Government's Parliament Majority
Before the debate started, there were two votes concerning amendments to the debate question, and a vote of contempt. The Government lost both votes by a small margin. This could be a indicator that the Government is now a minority. This puts the debate vote over the deal at increased risk. I see there's a good chance the deal won't be agreed to.
If the deal isn't agreed, it will need to undergo changes, or be thrown out completed.
Once something has started, it's pretty much guaranteed to finish, even if it looks like it won't at some stages. Especially for a referendum.
My impression of the EU withdrawal process, from back when all this started, is that once it's been officially set in motion by the member state, it's pretty much controlled by the EU, so that the withdrawing member can't just say "I was only joking" ... unless the EU wants to let them do so. If the UK decides it wants a, the politics on both sides could be rather fascinating to watch (intellectually; all this is very high-stakes).
The EU would rather not want Brexit, so the thought of "it's pretty much controlled by the EU" is interesting.
A European law officer gave an opinion that the UK could stop the exit process by saying "I was only joking" (ref). However, I doubt that'd happen without someone being metaphorically ripped apart by protesters (or literally).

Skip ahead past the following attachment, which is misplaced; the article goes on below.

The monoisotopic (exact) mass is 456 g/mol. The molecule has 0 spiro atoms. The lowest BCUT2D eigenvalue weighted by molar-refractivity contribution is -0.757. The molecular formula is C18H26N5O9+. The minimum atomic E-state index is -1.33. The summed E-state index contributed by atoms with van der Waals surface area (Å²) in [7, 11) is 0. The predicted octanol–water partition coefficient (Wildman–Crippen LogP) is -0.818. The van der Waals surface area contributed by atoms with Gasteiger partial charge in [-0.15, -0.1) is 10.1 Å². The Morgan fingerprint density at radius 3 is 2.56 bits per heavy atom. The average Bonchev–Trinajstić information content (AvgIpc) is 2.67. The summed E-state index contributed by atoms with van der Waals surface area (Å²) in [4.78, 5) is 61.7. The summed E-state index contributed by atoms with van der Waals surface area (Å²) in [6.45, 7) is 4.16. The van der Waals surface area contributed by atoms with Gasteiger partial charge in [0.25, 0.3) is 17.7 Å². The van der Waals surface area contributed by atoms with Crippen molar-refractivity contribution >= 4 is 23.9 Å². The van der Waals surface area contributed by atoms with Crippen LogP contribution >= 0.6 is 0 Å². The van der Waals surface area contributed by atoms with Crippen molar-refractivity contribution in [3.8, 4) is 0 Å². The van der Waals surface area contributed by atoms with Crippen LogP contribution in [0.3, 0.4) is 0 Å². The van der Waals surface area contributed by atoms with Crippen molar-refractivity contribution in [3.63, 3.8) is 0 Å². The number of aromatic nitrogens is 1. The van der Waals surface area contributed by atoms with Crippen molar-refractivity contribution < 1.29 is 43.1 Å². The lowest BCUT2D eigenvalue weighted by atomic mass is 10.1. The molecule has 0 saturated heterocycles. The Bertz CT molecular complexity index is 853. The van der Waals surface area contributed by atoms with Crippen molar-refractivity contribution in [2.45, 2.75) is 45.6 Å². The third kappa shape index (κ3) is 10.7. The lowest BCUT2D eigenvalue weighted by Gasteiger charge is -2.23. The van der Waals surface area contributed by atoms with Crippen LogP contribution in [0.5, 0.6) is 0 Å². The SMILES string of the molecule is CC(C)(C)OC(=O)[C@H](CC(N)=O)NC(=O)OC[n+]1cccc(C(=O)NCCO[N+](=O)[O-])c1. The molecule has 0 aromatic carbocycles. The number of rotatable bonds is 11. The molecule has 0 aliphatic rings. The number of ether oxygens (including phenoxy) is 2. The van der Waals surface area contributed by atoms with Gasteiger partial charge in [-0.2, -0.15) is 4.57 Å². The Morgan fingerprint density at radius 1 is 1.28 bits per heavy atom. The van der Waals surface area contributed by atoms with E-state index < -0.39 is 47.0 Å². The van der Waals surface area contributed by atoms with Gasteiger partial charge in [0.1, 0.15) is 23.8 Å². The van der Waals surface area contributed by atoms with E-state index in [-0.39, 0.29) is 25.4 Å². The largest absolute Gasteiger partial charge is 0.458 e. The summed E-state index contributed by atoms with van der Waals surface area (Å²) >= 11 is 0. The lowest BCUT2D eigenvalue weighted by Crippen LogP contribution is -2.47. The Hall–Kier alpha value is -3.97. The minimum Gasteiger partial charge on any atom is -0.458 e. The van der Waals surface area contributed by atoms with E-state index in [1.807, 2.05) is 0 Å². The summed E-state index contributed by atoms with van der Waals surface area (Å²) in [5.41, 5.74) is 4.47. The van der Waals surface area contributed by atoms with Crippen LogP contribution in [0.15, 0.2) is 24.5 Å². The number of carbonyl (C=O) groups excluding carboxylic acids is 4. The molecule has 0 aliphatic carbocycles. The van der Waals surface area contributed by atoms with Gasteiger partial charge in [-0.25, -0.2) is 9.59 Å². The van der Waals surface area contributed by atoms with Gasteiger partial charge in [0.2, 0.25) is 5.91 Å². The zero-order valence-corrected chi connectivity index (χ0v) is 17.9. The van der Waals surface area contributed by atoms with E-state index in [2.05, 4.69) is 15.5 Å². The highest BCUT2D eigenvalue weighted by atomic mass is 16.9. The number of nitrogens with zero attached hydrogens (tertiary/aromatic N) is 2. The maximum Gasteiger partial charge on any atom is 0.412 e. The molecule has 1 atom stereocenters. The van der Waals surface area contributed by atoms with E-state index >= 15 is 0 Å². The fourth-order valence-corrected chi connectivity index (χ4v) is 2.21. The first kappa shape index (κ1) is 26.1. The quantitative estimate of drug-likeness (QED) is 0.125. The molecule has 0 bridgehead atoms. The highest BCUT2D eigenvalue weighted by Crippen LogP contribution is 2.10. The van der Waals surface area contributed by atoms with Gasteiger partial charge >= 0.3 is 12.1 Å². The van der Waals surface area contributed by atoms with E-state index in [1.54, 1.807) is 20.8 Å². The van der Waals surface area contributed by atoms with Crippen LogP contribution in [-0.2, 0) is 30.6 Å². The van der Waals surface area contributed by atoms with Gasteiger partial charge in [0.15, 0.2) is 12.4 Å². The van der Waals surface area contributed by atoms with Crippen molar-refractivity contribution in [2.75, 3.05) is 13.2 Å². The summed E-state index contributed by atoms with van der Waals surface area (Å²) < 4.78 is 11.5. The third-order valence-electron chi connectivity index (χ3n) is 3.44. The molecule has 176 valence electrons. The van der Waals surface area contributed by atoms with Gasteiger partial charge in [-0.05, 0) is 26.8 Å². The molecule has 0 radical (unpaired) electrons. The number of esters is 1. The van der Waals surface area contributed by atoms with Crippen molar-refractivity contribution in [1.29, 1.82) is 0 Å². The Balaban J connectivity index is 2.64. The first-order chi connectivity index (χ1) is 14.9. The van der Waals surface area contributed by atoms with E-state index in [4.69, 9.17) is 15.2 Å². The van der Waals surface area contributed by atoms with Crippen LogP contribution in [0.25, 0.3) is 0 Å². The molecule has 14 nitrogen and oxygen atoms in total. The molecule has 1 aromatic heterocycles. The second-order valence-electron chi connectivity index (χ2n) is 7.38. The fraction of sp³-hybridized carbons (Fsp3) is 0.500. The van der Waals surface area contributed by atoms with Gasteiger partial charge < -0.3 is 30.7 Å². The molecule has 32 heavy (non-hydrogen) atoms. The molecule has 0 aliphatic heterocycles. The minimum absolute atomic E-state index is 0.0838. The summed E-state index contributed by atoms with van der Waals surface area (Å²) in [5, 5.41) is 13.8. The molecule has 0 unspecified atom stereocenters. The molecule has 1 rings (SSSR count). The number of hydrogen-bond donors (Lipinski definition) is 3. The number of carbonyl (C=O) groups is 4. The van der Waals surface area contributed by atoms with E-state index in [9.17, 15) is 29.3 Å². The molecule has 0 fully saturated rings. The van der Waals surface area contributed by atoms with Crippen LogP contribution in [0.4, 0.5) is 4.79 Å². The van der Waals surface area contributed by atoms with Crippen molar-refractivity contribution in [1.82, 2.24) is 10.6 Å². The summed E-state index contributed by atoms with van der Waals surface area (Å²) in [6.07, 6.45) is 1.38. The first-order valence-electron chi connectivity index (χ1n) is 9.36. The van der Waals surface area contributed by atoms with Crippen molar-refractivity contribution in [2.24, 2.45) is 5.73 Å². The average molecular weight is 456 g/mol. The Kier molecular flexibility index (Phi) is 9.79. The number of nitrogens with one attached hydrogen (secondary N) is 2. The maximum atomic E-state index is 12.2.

I have no idea what the EU wants. Nor the voting public. It's hard to say who does know. MPs talking in the debate recently have firmly announced that they do not agree with the outcome of the referendum their area, even when the majority was high. Whatever happens, I feel that at least 49% of the population will be unhappy about it.
It's hazardous for the representatives in a representative democracy to openly defy the will of the electorate, so some grounds is needed to make it appear one has not done so. I could maybe see a new referendum being held at some point, which would potentially allow politicians on both sides to avoid taking personal responsibility for the decision. Like impeaching Donald Trump, it's a very tricky business that, if it's to stick, would have to be gradually sidled up to, not making any sudden moves that might leave behind part of the needed coalition as one coaxes it to follow along. It can be really hard to judge where one is along that sort of curve; to some extent, reaching a point on the curve becomes a matter of successfully projecting confidence that one has reached it, so the judgement of reaching it is not separable from the act.
A new referendum might actually be best. A lot of young people didn't vote because they thought it didn't matter. There's some evidence that the majority of the British population didn't want Brexit, but not enough to override an actual vote (I wouldn't see that as justified in the face of anything short of criminal tampering with the election, hard proof that the results cannot be trusted; here, no one's doubting that the votes of people who bothered to vote were counted accurately). "Let's vote again" seems the simplest and most direct way to deal with that. If the deal falls through, they would have sufficient impetus to call for one.
I found the article a little vague. Are they talking about not Brexiting or just going back to the drawing board on the details?
Afaik, what they're actually talking about now is not accepting the proposal. What comes after that, if they don't accept it, is anybody's guess. Likely various opponents of the plan have various ideas about what they want to happen after non-acceptance, but it's all uncharted territory.